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American Health Care Cities is a new recurring feature at Health Evolution examining the health care market in different cities and regions across the country. How does the health care industry vary across this country? How does it look the same? What are the opportunities and challenges in each city? We’ll be talking with key leaders in some of the most active health care cities in America to better understand if health care, as they say, is truly local. 

Other cities covered 

Nashville, Tennessee  

CityHouston, Texas  

Metro area population7.066 million  

Health care economic benefit: 12 percent of region’s employment, $27.7 billion of Houston’s regional GDP in 2019. (Source: Center for Houston’s Future), 366,600 workers (Source: Greater Houston Partnership) 

IntervieweeTaha Jangda, General Partner, HealthX Ventures  

When people think of Houston’s economy, the first thing that may come to mind is the oil and gas industry. After all, it’s called the Energy Capitol of the World for a reason. Beyond oil and gas, maybe NASA and the aerospace industry come to mind. Or perhaps the rodeo, which brings millions of people to the city every year for an annual event held at the Houston Texans’ home stadium.  

Health care has never really been at the top of that list but that’s changing, says Taha Jangda, General Partner, HealthX Ventures. He is a lifelong resident of the Space City and has seen the health care industry in Houston transform over the course of his career. At the heart of that growth is Texas Medical Center and its CEO, Bill McKeon, Tangda says.  

Texas Medical Center is the largest medical city in the world, consisting of 21 hospitals, four universities, three medical schools, six nursing programs, two pharmacy schools, and a dental school,” says Jangda. “It has well over 10 million patient visits and 200,000 surgeries a year.”  

Beyond TMC, there’s MD Anderson, the largest cancer center in the world; the Baylor College of Medicine, one of the top research medical schools in the countryTexas Children’s Hospital, the largest children’s hospital in the nation; one of the largest VA facilities in the countrya top psychiatric facilityand the first-ever accredited ACO in the country. That’s just on the provider side, there’s a growing life sciences field, increasing amounts of innovation through the TMC Innovation Institute and more.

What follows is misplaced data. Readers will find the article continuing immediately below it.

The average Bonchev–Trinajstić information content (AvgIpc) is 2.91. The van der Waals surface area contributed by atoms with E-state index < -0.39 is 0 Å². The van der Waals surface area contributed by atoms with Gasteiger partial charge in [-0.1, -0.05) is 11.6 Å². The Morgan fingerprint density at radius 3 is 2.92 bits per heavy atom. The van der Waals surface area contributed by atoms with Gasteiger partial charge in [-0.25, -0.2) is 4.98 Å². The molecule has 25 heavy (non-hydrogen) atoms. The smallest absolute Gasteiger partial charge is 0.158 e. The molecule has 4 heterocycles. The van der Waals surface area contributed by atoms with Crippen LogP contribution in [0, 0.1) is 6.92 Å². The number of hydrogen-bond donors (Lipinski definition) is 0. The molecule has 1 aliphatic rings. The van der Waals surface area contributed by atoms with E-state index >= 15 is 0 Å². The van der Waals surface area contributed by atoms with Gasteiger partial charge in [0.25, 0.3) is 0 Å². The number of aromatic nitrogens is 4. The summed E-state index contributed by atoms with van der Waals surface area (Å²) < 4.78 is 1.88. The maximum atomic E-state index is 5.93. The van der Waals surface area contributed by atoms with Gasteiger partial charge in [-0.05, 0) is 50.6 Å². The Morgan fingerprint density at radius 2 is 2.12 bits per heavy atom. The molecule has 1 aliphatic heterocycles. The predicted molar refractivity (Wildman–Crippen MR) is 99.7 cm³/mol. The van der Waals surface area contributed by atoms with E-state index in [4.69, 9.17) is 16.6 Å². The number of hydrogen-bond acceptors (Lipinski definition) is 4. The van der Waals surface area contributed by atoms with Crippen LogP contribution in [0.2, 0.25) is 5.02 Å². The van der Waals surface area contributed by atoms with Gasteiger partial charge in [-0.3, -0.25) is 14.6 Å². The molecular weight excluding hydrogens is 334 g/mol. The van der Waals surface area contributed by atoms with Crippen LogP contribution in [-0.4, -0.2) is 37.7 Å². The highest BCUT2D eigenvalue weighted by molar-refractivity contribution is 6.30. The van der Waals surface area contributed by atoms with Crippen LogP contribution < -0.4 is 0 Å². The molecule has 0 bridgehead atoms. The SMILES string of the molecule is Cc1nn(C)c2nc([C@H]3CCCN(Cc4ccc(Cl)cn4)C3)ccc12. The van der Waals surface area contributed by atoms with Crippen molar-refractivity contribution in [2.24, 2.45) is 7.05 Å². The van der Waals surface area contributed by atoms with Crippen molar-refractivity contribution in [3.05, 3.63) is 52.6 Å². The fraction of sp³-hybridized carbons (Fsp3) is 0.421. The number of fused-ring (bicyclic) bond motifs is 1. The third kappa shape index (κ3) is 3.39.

Health Evolution spoke to Jangda about how Houston has transformed as a health care hub, the challenges health care organizations face in the city and what health care leaders should know about this region.  

How has Houston evolved as a market?

Houston has transformed – years ago one would have never thought Houston was a bustling place for health care innovation, but it has been the perfect breeding ground for novel therapeutics and technologies. When you think about Houston, in the past it was always known as an oil and gas town with a massive medical center complex. 

But just like when you evaluate companies to invest in, the first thing you always look at is the CEO and the team, and I can say unequivocally that the catalyst of the transformation of Houston from a storied medical center to an innovation hub happened when Bill McKeon joined Texas Medical Center eight years ago. He recognized the value and power here of a collaboration in Houston. That helped light the match. Until he came, a lot of the institutions didn’t speak to each other. It was very siloed even though they are across the street from each other.

Now everyone has come together. We realize we can compete well together for a higher standard of care and research dollars. There have been leadership changes that have helped bring people together. Even looking at the response to COVID, Bill and his team were able to gather the CEOs of each institution and convened every morning, seven days a week, for almost an entire year to align on the overall response, from evaluating data, supporting front line staff, visitor policies, and a vaccination strategy.